Centre for Law and the Environment - Doctoral Theses

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    Reckless trading: critical analysis and proposals for reform
    (University College Cork, 2021) Breen, Roz; Lynch Fannon, Irene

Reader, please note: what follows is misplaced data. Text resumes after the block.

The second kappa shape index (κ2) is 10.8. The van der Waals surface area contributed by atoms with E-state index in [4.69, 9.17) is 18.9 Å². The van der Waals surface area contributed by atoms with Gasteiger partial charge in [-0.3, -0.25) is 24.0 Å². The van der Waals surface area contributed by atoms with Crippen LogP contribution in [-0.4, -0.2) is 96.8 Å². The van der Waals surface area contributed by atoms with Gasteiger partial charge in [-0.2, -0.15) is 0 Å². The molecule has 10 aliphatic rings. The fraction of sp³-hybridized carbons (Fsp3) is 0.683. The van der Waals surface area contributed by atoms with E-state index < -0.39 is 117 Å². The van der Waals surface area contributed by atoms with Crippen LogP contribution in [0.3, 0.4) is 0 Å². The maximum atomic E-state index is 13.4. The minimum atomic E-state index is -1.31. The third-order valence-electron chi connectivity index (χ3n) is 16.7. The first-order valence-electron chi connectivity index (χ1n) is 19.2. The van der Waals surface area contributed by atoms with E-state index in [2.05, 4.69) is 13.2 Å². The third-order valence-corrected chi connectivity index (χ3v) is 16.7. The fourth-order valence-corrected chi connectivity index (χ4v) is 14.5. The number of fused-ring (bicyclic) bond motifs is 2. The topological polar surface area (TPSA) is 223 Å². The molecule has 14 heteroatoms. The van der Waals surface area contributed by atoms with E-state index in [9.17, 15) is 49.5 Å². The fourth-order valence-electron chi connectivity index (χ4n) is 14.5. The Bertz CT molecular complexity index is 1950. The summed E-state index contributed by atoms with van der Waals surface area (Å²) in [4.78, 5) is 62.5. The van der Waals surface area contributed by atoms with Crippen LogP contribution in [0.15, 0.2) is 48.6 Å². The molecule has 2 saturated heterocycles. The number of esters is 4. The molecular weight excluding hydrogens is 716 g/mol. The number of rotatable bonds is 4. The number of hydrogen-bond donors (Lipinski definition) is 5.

A company is an entirely separate person from its owners and controllers. Thus, if the company becomes insolvent, its directors are not responsible for its debts. The risks are instead externalised to the company’s creditors. The purpose is to encourage entrepreneurship and commercial risk-taking. This can, however, lead to reckless trading behaviours by directors to the detriment of creditors. Finding the correct balance between supporting valid commercial risk-taking and entrepreneurship, on the one hand, and encouraging financial responsibility towards creditors on the other is thus a crucial issue in company law. Too much emphasis on the former can result in financial and economic crises. Too much emphasis on the latter can stultify and have a chilling effect on business activity. This is where the concept of reckless trading becomes of vital importance. Measures have been introduced in many jurisdictions. A reckless trading provision exists in Ireland in the form of section 610 Companies Act, 2014. The purpose of these measures is to impose personal liability for creditors losses on directors who, when the company was financially distressed, ran the business in an irresponsible manner, causing otherwise avoidable losses to creditors. This type of legislation, both in Ireland and elsewhere, has been largely unsuccessful. The provisions are infrequently invoked and when they are, the success rate is low. The first central research question of this thesis is to investigate why this is so. These difficulties may arise from an internal source. It will be asserted that section 610 is confusingly and inadequately drafted. Suggested amendments to increase its invocation rate and effectiveness will be put forward. The problems may also derive from external factors. Reckless trading type behaviour may be infrequent. Moreover, high legal costs may deter liquidators and creditors from invoking the section especially as directors of failed companies may be financially constrained themselves. Once it has been determined why the provision is so infrequently invoked, the second central research question will be addressed. Considering the difficulties, perhaps a reckless trading provision is not required at all? The thesis will assert that the other rules and regimes examined due not act as suitable alternatives. Moreover, a reckless trading provision has theoretical support. The final research question asks whether, in addition to legislative amendments, other solutions also exist which could be deployed in tandem with a revised section. The role of public enforcement will be examined. The thesis will assert that a criminalised reckless trading provision would be neither beneficial nor effective. However, the potency of the provision would be considerably improved via civil public enforcement. In particular, it will be argued that the Office of the Director of Corporate Enforcement should have an oversight and invocation role with regard to the provision. Importantly also, the ODCE should be granted the ability to impose a financial sanction in certain circumstances. The thesis thus produces workable solutions to improve the efficacy of the Irish reckless trading provision.